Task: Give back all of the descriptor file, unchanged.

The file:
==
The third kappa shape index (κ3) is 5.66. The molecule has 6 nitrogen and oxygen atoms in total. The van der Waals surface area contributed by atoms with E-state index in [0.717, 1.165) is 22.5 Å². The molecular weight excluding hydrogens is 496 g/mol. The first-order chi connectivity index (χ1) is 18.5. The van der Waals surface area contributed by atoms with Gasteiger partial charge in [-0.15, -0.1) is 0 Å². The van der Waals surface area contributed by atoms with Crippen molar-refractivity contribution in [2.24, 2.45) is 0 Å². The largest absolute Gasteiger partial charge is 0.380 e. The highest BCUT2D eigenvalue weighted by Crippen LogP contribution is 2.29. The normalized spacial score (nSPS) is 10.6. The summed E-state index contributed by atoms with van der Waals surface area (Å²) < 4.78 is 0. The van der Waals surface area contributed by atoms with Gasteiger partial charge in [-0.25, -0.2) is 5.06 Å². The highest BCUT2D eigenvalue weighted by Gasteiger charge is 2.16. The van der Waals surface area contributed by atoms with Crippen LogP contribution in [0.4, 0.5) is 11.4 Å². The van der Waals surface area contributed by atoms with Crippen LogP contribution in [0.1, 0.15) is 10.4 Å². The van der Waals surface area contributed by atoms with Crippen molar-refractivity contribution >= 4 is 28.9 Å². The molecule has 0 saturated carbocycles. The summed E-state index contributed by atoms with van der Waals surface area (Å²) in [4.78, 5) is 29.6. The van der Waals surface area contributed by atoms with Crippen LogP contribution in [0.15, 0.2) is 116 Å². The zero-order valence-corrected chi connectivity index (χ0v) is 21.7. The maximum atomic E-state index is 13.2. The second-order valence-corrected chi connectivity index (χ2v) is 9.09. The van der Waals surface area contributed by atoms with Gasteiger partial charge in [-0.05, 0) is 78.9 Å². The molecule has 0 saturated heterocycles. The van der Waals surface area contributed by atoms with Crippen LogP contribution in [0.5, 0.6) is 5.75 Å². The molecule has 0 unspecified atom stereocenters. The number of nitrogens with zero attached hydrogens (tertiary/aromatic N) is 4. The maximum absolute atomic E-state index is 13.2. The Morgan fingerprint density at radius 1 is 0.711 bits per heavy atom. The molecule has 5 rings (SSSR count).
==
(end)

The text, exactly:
The third kappa shape index (κ3) is 5.66. The molecule has 6 nitrogen and oxygen atoms in total. The van der Waals surface area contributed by atoms with E-state index in [0.717, 1.165) is 22.5 Å². The molecular weight excluding hydrogens is 496 g/mol. The first-order chi connectivity index (χ1) is 18.5. The van der Waals surface area contributed by atoms with Gasteiger partial charge in [-0.15, -0.1) is 0 Å². The van der Waals surface area contributed by atoms with Crippen molar-refractivity contribution in [2.24, 2.45) is 0 Å². The largest absolute Gasteiger partial charge is 0.380 e. The highest BCUT2D eigenvalue weighted by Crippen LogP contribution is 2.29. The normalized spacial score (nSPS) is 10.6. The summed E-state index contributed by atoms with van der Waals surface area (Å²) < 4.78 is 0. The van der Waals surface area contributed by atoms with Gasteiger partial charge in [-0.25, -0.2) is 5.06 Å². The highest BCUT2D eigenvalue weighted by Gasteiger charge is 2.16. The van der Waals surface area contributed by atoms with Crippen LogP contribution in [0.4, 0.5) is 11.4 Å². The van der Waals surface area contributed by atoms with Crippen LogP contribution in [0.1, 0.15) is 10.4 Å². The van der Waals surface area contributed by atoms with Crippen molar-refractivity contribution >= 4 is 28.9 Å². The molecule has 0 saturated carbocycles. The summed E-state index contributed by atoms with van der Waals surface area (Å²) in [4.78, 5) is 29.6. The van der Waals surface area contributed by atoms with Crippen LogP contribution in [0.15, 0.2) is 116 Å². The zero-order valence-corrected chi connectivity index (χ0v) is 21.7. The maximum atomic E-state index is 13.2. The second-order valence-corrected chi connectivity index (χ2v) is 9.09. The van der Waals surface area contributed by atoms with Gasteiger partial charge in [-0.05, 0) is 78.9 Å². The molecule has 0 saturated heterocycles. The van der Waals surface area contributed by atoms with Crippen LogP contribution in [0.5, 0.6) is 5.75 Å². The molecule has 0 unspecified atom stereocenters. The number of nitrogens with zero attached hydrogens (tertiary/aromatic N) is 4. The maximum absolute atomic E-state index is 13.2. The Morgan fingerprint density at radius 1 is 0.711 bits per heavy atom. The molecule has 5 rings (SSSR count).